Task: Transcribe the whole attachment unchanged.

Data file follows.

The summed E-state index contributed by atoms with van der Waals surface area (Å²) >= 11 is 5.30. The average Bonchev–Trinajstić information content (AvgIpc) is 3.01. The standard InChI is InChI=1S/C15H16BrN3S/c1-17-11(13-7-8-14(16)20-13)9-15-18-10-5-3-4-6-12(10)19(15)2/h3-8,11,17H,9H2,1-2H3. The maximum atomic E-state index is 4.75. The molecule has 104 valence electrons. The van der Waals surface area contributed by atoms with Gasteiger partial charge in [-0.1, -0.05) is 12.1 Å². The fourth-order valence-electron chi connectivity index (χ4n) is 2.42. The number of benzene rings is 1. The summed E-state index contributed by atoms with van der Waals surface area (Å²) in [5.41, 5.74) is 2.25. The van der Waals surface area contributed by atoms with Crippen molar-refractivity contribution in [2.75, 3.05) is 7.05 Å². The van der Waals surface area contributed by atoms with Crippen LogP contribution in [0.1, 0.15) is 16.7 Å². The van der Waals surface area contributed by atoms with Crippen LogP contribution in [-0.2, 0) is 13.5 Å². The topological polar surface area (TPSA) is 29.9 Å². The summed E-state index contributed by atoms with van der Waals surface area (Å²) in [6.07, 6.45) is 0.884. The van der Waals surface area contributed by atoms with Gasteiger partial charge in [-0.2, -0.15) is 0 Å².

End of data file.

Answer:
The summed E-state index contributed by atoms with van der Waals surface area (Å²) >= 11 is 5.30. The average Bonchev–Trinajstić information content (AvgIpc) is 3.01. The standard InChI is InChI=1S/C15H16BrN3S/c1-17-11(13-7-8-14(16)20-13)9-15-18-10-5-3-4-6-12(10)19(15)2/h3-8,11,17H,9H2,1-2H3. The maximum atomic E-state index is 4.75. The molecule has 104 valence electrons. The van der Waals surface area contributed by atoms with Gasteiger partial charge in [-0.1, -0.05) is 12.1 Å². The fourth-order valence-electron chi connectivity index (χ4n) is 2.42. The number of benzene rings is 1. The summed E-state index contributed by atoms with van der Waals surface area (Å²) in [5.41, 5.74) is 2.25. The van der Waals surface area contributed by atoms with Crippen molar-refractivity contribution in [2.75, 3.05) is 7.05 Å². The van der Waals surface area contributed by atoms with Crippen LogP contribution in [0.1, 0.15) is 16.7 Å². The van der Waals surface area contributed by atoms with Crippen LogP contribution in [-0.2, 0) is 13.5 Å². The topological polar surface area (TPSA) is 29.9 Å². The summed E-state index contributed by atoms with van der Waals surface area (Å²) in [6.07, 6.45) is 0.884. The van der Waals surface area contributed by atoms with Gasteiger partial charge in [-0.2, -0.15) is 0 Å².